Camillo Rusconi (14 July 1658 – 8 December 1728) was an Italian
sculptor of the late
Baroque in Rome. His style displays both features
Baroque and Neoclassicism. He has been described as a Carlo Maratta
Initially trained in his hometown of
Milan with Giuseppe Rusnati. By
1685-1686, he had moved to
Rome and into the studio of Ercole Ferrata,
who died within a year or two of his arrival. Rusconi's talent
attracted commissions, for example, for plaster allegorical statues
depicting four virtues (prudence, justice, temperance, and strength)
for the Ludovisi chapel in the church of Sant'Ignazio. He then worked
alongside Le Gros in sculpting angels for the tympanum of the altar of
Saint Ignatius at the Church of the Gesù.
Camillo’s masterpieces are the four larger-than-life apostles
(Matthew, James the Great, Andrew, and John) completed during
1708-1718 for the niches of the
Archbasilica of St. John Lateran
Archbasilica of St. John Lateran (San
Giovanni in Laterano). This sculptural program was the major such
project in the
Rome of his day. The other main sculptors for the
project, Le Gros and Pierre-Etienne Monnot, each only garnered two
Pope Clement XI
Pope Clement XI had established a committee to select the
artists, and included
Carlo Fontana and Rusconi's friend, Carlo
Maratta, in the panel. The classical restraint of the figures was to
set a trend toward neoclassicism.
Other works include some of the architectural decoration for San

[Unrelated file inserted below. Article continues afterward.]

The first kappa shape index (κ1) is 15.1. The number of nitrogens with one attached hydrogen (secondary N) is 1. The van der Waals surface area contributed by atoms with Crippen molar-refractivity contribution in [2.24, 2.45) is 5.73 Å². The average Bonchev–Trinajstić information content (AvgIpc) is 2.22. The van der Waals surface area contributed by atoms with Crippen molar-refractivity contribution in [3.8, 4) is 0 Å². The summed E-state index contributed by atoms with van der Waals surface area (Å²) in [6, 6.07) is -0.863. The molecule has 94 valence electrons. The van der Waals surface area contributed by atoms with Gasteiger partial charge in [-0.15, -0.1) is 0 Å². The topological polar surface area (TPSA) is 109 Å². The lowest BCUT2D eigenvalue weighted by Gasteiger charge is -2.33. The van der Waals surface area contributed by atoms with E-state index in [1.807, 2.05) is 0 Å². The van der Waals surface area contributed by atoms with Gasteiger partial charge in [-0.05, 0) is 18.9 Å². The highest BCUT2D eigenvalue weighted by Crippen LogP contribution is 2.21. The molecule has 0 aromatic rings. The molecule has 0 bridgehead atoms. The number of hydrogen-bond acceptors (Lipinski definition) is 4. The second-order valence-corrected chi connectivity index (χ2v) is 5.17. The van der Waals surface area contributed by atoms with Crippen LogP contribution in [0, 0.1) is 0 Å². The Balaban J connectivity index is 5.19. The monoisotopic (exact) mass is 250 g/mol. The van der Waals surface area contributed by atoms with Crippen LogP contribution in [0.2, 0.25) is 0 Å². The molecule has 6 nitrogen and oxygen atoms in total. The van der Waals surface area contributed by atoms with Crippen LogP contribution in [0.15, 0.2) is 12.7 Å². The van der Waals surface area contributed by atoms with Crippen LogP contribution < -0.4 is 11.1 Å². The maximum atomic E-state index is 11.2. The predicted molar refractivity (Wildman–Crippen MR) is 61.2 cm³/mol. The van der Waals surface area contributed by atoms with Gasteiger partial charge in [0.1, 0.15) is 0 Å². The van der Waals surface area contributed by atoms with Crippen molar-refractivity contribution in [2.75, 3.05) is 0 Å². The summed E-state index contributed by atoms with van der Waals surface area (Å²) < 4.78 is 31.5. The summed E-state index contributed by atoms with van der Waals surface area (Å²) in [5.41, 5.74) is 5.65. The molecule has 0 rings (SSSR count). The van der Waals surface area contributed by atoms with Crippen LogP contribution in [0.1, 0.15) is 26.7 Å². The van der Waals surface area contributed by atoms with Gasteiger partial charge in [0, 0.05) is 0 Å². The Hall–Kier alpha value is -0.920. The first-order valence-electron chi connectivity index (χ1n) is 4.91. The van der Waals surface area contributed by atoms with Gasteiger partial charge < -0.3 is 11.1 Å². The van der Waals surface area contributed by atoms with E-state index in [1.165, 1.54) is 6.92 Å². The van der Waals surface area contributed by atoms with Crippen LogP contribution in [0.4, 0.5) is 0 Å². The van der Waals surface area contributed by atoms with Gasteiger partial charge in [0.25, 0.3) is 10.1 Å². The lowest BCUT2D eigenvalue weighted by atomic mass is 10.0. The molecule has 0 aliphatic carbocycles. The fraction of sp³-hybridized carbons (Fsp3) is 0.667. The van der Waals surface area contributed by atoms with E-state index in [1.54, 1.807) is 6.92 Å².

Silvestro in Capite, San Salvatore in Lauro, and for the Chiesa Nuova
(Santa Maria in Vallicella). He also completed the tomb of Pope
Gregory XIII (1715–1723) for the St. Peter's; the tomb of Bartolomeo
Corsino in San Giovanni in Laterano, and of the principe Alessandro
Sobieski in the church of Santa Maria della Concezione. He also
complete the portrait of Giulia Albani degli Olivieri, the powerful
aunt of Clement XI, (presently in the Kunsthistorisches Museum,
Vienna. His tomb for Caesar Fabretti (? -1700) is on the first pillar
to the left in the church of Santa Maria sopra Minerva.
Among his pupils were Pietro Bracci, Giovanni Battista Maini, and
Filippo della Valle. In 1727, he was named principe of the Accademia
di San Luca.
Boucher, Bruce (1998). Italian
Baroque Sculpture. Thames & Hudson.
Enggass, Robert (1974). "Rusconi and Raggi in Sant'Ignazio". The
Burlington Magazine. pp. 258–63.
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